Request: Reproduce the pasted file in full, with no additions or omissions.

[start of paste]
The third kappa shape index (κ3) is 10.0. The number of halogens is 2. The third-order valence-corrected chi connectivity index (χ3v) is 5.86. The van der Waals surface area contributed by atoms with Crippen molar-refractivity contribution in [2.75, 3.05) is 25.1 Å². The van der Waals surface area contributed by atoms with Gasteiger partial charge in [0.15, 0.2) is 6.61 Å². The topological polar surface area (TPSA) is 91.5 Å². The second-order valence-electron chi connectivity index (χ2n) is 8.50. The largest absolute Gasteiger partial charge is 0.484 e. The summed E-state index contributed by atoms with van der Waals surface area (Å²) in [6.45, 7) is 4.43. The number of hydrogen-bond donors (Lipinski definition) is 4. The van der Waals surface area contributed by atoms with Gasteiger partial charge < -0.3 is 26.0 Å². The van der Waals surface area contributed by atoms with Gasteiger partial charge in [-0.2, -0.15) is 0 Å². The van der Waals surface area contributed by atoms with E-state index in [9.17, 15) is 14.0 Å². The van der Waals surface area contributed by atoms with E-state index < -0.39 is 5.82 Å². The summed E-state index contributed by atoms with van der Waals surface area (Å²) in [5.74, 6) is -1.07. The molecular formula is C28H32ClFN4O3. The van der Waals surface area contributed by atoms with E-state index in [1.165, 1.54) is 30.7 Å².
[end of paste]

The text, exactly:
The third kappa shape index (κ3) is 10.0. The number of halogens is 2. The third-order valence-corrected chi connectivity index (χ3v) is 5.86. The van der Waals surface area contributed by atoms with Crippen molar-refractivity contribution in [2.75, 3.05) is 25.1 Å². The van der Waals surface area contributed by atoms with Gasteiger partial charge in [0.15, 0.2) is 6.61 Å². The topological polar surface area (TPSA) is 91.5 Å². The second-order valence-electron chi connectivity index (χ2n) is 8.50. The largest absolute Gasteiger partial charge is 0.484 e. The summed E-state index contributed by atoms with van der Waals surface area (Å²) in [6.45, 7) is 4.43. The number of hydrogen-bond donors (Lipinski definition) is 4. The van der Waals surface area contributed by atoms with Gasteiger partial charge < -0.3 is 26.0 Å². The van der Waals surface area contributed by atoms with Gasteiger partial charge in [-0.2, -0.15) is 0 Å². The van der Waals surface area contributed by atoms with E-state index in [9.17, 15) is 14.0 Å². The van der Waals surface area contributed by atoms with E-state index < -0.39 is 5.82 Å². The summed E-state index contributed by atoms with van der Waals surface area (Å²) in [5.74, 6) is -1.07. The molecular formula is C28H32ClFN4O3. The van der Waals surface area contributed by atoms with E-state index in [1.165, 1.54) is 30.7 Å².